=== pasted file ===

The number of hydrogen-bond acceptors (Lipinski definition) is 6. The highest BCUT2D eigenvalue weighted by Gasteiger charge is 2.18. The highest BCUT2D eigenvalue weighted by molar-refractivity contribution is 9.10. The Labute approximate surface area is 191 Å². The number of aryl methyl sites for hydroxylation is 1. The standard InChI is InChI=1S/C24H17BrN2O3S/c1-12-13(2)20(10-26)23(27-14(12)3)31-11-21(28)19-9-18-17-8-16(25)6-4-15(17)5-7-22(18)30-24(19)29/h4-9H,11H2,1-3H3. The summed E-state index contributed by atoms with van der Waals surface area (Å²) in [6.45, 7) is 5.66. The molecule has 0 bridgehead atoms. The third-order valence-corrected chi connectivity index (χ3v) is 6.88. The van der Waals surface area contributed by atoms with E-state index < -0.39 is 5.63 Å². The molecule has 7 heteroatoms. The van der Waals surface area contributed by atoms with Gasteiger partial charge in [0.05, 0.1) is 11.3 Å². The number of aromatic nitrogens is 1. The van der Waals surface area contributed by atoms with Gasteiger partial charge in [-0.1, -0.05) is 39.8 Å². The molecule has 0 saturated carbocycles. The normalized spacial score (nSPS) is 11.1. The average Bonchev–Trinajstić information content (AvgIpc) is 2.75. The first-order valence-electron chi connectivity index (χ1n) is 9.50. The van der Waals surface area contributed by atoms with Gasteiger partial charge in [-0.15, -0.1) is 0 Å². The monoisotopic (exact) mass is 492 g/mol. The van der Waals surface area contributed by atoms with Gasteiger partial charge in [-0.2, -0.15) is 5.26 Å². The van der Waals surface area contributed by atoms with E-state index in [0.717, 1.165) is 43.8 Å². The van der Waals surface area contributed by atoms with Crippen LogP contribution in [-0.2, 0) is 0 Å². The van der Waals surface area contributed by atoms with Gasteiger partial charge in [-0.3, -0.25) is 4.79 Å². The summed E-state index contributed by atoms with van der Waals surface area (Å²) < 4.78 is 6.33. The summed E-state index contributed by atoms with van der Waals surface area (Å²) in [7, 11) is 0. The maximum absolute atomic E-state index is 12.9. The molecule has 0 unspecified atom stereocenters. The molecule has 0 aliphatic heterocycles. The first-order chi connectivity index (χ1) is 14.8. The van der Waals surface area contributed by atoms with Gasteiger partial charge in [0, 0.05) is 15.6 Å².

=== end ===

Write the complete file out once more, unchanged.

The number of hydrogen-bond acceptors (Lipinski definition) is 6. The highest BCUT2D eigenvalue weighted by Gasteiger charge is 2.18. The highest BCUT2D eigenvalue weighted by molar-refractivity contribution is 9.10. The Labute approximate surface area is 191 Å². The number of aryl methyl sites for hydroxylation is 1. The standard InChI is InChI=1S/C24H17BrN2O3S/c1-12-13(2)20(10-26)23(27-14(12)3)31-11-21(28)19-9-18-17-8-16(25)6-4-15(17)5-7-22(18)30-24(19)29/h4-9H,11H2,1-3H3. The summed E-state index contributed by atoms with van der Waals surface area (Å²) in [6.45, 7) is 5.66. The molecule has 0 bridgehead atoms. The third-order valence-corrected chi connectivity index (χ3v) is 6.88. The van der Waals surface area contributed by atoms with E-state index < -0.39 is 5.63 Å². The molecule has 7 heteroatoms. The van der Waals surface area contributed by atoms with Gasteiger partial charge in [0.05, 0.1) is 11.3 Å². The number of aromatic nitrogens is 1. The van der Waals surface area contributed by atoms with Gasteiger partial charge in [-0.1, -0.05) is 39.8 Å². The molecule has 0 saturated carbocycles. The normalized spacial score (nSPS) is 11.1. The average Bonchev–Trinajstić information content (AvgIpc) is 2.75. The first-order valence-electron chi connectivity index (χ1n) is 9.50. The van der Waals surface area contributed by atoms with Gasteiger partial charge in [-0.15, -0.1) is 0 Å². The monoisotopic (exact) mass is 492 g/mol. The van der Waals surface area contributed by atoms with Gasteiger partial charge in [-0.2, -0.15) is 5.26 Å². The van der Waals surface area contributed by atoms with E-state index in [0.717, 1.165) is 43.8 Å². The van der Waals surface area contributed by atoms with Crippen LogP contribution in [-0.2, 0) is 0 Å². The van der Waals surface area contributed by atoms with Gasteiger partial charge in [-0.3, -0.25) is 4.79 Å². The summed E-state index contributed by atoms with van der Waals surface area (Å²) < 4.78 is 6.33. The summed E-state index contributed by atoms with van der Waals surface area (Å²) in [7, 11) is 0. The maximum absolute atomic E-state index is 12.9. The molecule has 0 unspecified atom stereocenters. The molecule has 0 aliphatic heterocycles. The first-order chi connectivity index (χ1) is 14.8. The van der Waals surface area contributed by atoms with Gasteiger partial charge in [0, 0.05) is 15.6 Å².